Sometimes it feels like we, as Christians living in the twenty-first century, are the first to find ourselves surrounded by a culture that seems to reject much of what we believe. Of course, nothing could be farther from the truth. The earliest Christians, struggling to survive in the first century, were surrounded by a far more hostile culture. In spite of the obstacles and challenges, this group continued to grow, unlike the present Church in America, which appears to be shrinking each and every year. What’s the difference between these two groups? One important distinction is simply the response each group expressed (and is currently expressing) toward the culture in which they live(d). The first century Church was a thermostat, while the twenty first century Church (in America, at least) is often little more than a thermometer.
Thermostats control the temperature, while thermometers simply reflect it. The first century Church was well trained by its Master. Jesus told the earliest disciples and followers that they needed to resist the temptation to simply reflect the temperature of their culture:
“You are the salt of the earth; but if the salt has become tasteless, how can it be made salty again? It is no longer good for anything, except to be thrown out and trampled under foot by men.” (Matthew 5:13)
Jesus told his followers to set the tone for the world around them. To change the flavor of the culture rather than simply adopt the flavor of their first century environment. We are salt. And we are light:
“You are the light of the world. A city set on a hill cannot be hidden; nor does anyone light a lamp and put it under a basket, but on the lampstand, and it gives light to all who are in the house. Let your light shine before men in such a way that they may see your good works, and glorify your Father who is in heaven.” (Matthew 5:14-16)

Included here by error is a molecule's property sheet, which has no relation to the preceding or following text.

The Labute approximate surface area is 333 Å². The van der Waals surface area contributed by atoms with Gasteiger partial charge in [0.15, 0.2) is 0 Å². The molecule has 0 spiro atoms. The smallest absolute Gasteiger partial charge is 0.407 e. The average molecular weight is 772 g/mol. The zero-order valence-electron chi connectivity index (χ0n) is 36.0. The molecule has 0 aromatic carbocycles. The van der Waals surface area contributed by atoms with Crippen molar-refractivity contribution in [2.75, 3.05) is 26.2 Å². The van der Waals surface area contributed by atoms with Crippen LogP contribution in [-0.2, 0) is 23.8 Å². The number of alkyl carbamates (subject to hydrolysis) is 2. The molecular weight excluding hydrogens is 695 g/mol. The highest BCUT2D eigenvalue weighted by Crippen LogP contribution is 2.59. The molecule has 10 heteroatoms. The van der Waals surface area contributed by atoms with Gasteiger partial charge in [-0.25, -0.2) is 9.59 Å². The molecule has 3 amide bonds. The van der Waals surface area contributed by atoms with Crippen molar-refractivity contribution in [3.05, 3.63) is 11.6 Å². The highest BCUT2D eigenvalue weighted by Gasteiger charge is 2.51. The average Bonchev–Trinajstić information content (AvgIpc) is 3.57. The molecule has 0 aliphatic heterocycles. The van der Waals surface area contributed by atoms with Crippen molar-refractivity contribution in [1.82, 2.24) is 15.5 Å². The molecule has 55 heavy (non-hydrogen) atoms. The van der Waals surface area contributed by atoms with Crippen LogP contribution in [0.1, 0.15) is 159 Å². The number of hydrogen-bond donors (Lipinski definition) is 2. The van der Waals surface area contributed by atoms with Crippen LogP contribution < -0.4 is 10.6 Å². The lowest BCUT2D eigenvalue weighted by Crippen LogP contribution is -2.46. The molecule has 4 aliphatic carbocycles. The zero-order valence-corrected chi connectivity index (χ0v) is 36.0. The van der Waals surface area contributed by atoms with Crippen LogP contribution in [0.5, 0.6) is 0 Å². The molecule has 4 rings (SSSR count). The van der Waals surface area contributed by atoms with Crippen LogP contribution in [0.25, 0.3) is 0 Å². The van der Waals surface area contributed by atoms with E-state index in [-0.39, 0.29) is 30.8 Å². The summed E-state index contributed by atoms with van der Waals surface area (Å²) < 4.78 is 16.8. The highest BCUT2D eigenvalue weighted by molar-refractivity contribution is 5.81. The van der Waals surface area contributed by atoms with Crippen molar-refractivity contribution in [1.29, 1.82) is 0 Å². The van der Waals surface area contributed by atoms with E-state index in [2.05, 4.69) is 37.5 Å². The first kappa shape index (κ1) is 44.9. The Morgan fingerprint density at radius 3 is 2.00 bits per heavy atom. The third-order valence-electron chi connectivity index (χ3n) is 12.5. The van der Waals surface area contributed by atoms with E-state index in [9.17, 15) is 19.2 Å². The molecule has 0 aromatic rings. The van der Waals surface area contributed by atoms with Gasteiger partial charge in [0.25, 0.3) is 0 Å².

Light guides and exposes. Jesus’ command to be “light” assumes two things. It assumes the world around us is dark and needs light, and it assumes the practices and beliefs of the culture are misguided and need correcting. That’s why we need to be thermostats rather than thermometers. We are called to set the tone, add truth to the culture, shine a light on the darkness and guide people to something better. The Church is at a crucial point of decision. We can acquiesce, shrink in silence, or stand tall in spite of the consequences. Jesus called his followers to do the latter. That’s why he did his best to prepare them for the reaction they would surely receive from the culture:
“If the world hates you, you know that it has hated Me before it hated you. If you were of the world, the world would love its own; but because you are not of the world, but I chose you out of the world, because of this the world hates you.” (John 15:18-19)
There would be no reason to prepare His followers for persecution if Jesus intended them to either compromise or remain silent. He must want something more from us as His ambassadors. He must want us to do the right thing, not the easy thing.
But we can’t (and won’t) do anything if we aren’t sure about what we believe and why our beliefs are true. Sadly it seems many of us are willing to compromise and reflect the views of the culture (like thermometers) rather than attempt to impact the world for Christ (like thermostats). Thermometers don’t effect change, they simply record it. Jesus never took this approach and He never advocated such an approach for His disciples. Christ followers are called to be uncompromising change agents. That’s why it’s time for all of us to be thermostats rather than thermometers.Thermometers don’t effect change, they simply record it. Jesus never took this approach and He never advocated such an approach for His disciples. Click To Tweet
For more information about the nature of Biblical faith and a strategy for communicating the truth of Christianity, please read Forensic Faith: A Homicide Detective Makes the Case for a More Reasonable, Evidential Christian Faith. This book teaches readers four reasonable, evidential characteristics of Christianity and provides a strategy for sharing Christianity with others. The book is accompanied by an eight-session Forensic Faith DVD Set (and Participant’s Guide) to help individuals or small groups examine the evidence and make the case.
J. Warner Wallace is a Dateline featured Cold-Case Detective, Senior Fellow at the Colson Center for Christian Worldview, Adj. Professor of Christian Apologetics at Talbot School of Theology, Biola University, author of Cold-Case Christianity, God’s Crime Scene, and Forensic Faith, and creator of the Case Makers Academy for kids.
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